I cried, for the first time in seven years. I had just gained admission into the University of Lagos, but there was a problem. How would I raise thirty thousand naira for the school fee and other registration costs at such a short notice? I had planned for this. I had found a teaching job that paid 4,500 naira and joined the most reliable thrift contribution scheme in town. Everyone knew Baba Modi did not mess around. He ran an anonymous structure and when it was your turn, you paid up. And I did. I contributed 3,000 naira from my monthly salary for 10 months. And now, with my turn to receive my total savings just two months away, the news just filtered in: Baba Modi just died!

I had no clue who the other contributors were. No one did. His wife was too distressed to remember them all. Even if she remembered, she was too broken to track them down. I empathized with her and their two children. I knew. I knew what it felt like to lose one’s father in his prime. What it meant for the weight of leading and providing for the family to fall on one’s mother alone. My father’s death, three years earlier, was still fresh. I encouraged Baba Modi’s family with my experience, but deep down, I knew they would be burying my dreams with him. So, I cried.

For the first time in seven years, I run into my mother’s arms, soaking her buba with my tears. I begged her to do all she could to raise the funds, promising her I would only need her this one time throughout my UNILAG journey. I would do whatever it took to pay my way through. Though I knew she needed no convincing to fight for my dreams, I was aware of the sacrifices she would have to make. She was barely breaking even, and where my graduation from Mayflower should have eased her cashflow, my brother, Lloyd’s school had also increased. She would have to fill her free time with menial jobs and hawking.

I hated hawking. I hated it on her behalf. I easily shed my pride when I had to hawk. Years before, when I started hawking, it was the most I could do to contribute to my survival and development. I stomached the insults from impatient customers and endured pity from sorry eyes. After hawking, I would get home and watch my mother labor deep into the night to prepare the next day’s bowl of ice water. It broke me to think about it.

With the corner of her Ankara wrapper, she dabbed the tears rolling down my face. She lay my head on her laps and reminded me I was still a child. I was still her son.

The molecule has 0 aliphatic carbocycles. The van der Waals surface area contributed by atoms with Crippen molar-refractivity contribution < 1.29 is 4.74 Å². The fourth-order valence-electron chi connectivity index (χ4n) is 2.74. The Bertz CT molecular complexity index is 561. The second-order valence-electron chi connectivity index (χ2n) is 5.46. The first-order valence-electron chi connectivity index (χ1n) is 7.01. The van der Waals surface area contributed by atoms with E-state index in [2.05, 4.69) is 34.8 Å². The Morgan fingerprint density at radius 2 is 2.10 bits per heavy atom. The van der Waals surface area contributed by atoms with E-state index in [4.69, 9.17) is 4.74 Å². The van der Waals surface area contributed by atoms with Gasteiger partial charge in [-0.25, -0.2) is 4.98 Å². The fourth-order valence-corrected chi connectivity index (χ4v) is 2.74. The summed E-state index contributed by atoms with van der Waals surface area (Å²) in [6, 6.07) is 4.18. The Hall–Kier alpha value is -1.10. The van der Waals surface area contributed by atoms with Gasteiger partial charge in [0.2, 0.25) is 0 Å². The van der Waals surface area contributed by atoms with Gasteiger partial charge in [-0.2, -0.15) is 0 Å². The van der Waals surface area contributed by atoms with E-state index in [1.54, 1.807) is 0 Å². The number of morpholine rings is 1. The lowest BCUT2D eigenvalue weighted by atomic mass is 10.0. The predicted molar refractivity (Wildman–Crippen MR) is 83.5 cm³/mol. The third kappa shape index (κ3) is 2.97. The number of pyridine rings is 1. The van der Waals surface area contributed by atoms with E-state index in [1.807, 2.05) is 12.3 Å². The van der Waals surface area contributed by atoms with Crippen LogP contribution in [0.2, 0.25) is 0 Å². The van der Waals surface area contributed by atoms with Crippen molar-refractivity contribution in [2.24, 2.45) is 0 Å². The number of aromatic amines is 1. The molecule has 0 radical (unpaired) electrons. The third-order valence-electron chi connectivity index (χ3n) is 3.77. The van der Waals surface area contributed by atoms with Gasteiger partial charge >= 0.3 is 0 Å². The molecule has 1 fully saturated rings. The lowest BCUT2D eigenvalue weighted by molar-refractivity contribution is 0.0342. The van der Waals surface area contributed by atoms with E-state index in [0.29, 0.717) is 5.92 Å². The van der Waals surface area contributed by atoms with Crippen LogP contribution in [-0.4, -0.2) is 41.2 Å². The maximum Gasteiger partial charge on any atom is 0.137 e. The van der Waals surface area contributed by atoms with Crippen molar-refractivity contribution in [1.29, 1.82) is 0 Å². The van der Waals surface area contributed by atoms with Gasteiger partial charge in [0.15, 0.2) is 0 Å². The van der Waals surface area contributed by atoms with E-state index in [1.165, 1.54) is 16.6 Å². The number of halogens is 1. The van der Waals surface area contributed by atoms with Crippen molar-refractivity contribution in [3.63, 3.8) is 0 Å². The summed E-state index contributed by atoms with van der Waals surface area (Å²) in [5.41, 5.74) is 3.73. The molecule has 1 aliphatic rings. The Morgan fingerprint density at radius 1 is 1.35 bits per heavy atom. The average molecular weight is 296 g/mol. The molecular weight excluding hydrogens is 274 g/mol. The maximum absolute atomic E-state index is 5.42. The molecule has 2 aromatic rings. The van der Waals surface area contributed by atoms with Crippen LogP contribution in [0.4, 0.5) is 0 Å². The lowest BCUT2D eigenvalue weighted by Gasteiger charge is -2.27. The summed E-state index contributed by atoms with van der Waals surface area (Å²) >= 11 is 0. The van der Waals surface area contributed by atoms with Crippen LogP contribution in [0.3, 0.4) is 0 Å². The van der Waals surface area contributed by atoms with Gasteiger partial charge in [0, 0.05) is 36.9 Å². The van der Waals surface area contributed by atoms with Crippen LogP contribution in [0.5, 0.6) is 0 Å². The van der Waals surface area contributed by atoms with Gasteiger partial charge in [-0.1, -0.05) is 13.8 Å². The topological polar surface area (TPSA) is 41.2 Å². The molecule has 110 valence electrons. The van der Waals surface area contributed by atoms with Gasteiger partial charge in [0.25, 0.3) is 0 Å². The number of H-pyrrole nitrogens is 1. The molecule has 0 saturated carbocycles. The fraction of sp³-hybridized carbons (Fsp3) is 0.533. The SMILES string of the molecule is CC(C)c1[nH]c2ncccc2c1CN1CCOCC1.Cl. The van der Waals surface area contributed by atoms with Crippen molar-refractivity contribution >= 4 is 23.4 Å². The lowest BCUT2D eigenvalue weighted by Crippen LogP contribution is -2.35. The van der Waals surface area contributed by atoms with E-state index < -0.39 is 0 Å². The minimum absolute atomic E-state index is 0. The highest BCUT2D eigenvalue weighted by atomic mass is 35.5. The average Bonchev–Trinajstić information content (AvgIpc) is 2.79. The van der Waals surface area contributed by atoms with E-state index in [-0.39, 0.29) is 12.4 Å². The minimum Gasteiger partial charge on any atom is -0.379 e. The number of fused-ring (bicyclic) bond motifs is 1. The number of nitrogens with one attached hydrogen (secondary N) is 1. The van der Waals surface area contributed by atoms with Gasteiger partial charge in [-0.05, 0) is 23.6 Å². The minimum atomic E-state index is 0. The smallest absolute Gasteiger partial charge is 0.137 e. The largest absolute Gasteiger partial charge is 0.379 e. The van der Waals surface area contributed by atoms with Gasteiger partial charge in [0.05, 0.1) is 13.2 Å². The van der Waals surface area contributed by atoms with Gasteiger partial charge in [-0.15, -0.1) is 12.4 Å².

“Wale, you have worked hard for your UNILAG admission and you will go there and graduate. I will do whatever I must, to make it happen. Don’t worry…” Then, she began to chant my oriki. My mother’s voice was not sweet. It still isn’t, when she sings the high-pitched way most women do. She spoke with the last air in her lungs and could never sing to perfection. But that night, with my head in her lap, the conviction in her voice gave new life to my oriki. Every word landed with a message, breaking down my grief and casting my bright future in stark relief. When she finished, she told me the shortest story I have ever heard.

“Wale, you are fulfilling the dream of my generation. I wanted education like you do, but my step mother did not let me. I am your mother and I will make your dream come true.”

I could not see her face as she spoke, but her voice told me she was smiling. That wry smile that cloaks an elder’s face as they recount the regrets of a lifetime, all while staring into the distance, into nothingness. My mother was staring into distance, but not into nothingness. She could see all I would become and to her, that was worth every sacrifice. In silence, we agreed; I would go on to Lagos while she and my brother would hawk corn at the NYSC camp.

Ogun State’s NYSC camp was walking distance from our one room apartment. There would be lots of mouths to feed for twenty-one days and my mother would try to feed them all. She would boil ten thousand ears of corn if we had the means. She would spend her nights by the corn-filled pot over an open wood fire, fanning faithfully to keep the flame alive. The heat and smoke would make her age years in days. I could see all that in her near future as clearly as I had seen it when we hawked in Mowe. Even then, young and powerless as I was, I felt guilty that she had to suffer that much to fill my belly. And now… now… Oh! Baba Modi… Oh death!

Six weeks later, two months before the first semester exams, I called my mom to remind her about my school fee. She had good news. Camp was very good to us and she had turned in enough profit to help me complete my registration at the university. Two days later, my brother arrived in Lagos with the money. I do not remember ever being happier to see him. His face, though drawn, expressed a pride that reminded me of how much they had sacrificed for me.

Soon as we opened the bag, we all burst out laughing. Inside was a rainbow of colours, littered with change, in ten, twenty and fifty-naira denominations, in which the Corps members had paid for my mother’s boiled corn. True to her principle of keeping change for the customer, she had not bothered to aggregate the notes in larger denominations. We counted all the notes smaller than fifty naira and they amounted to almost 12,000 naira. This would surely draw a laugh from the bank teller.

At the bank, the following day, the teller frowned as I tried to engage her in conversation to ease the pain of counting. Eventually, she smiled and asked me, brows raised, where my fee had come from.

I replied, “From the best mother in the world.”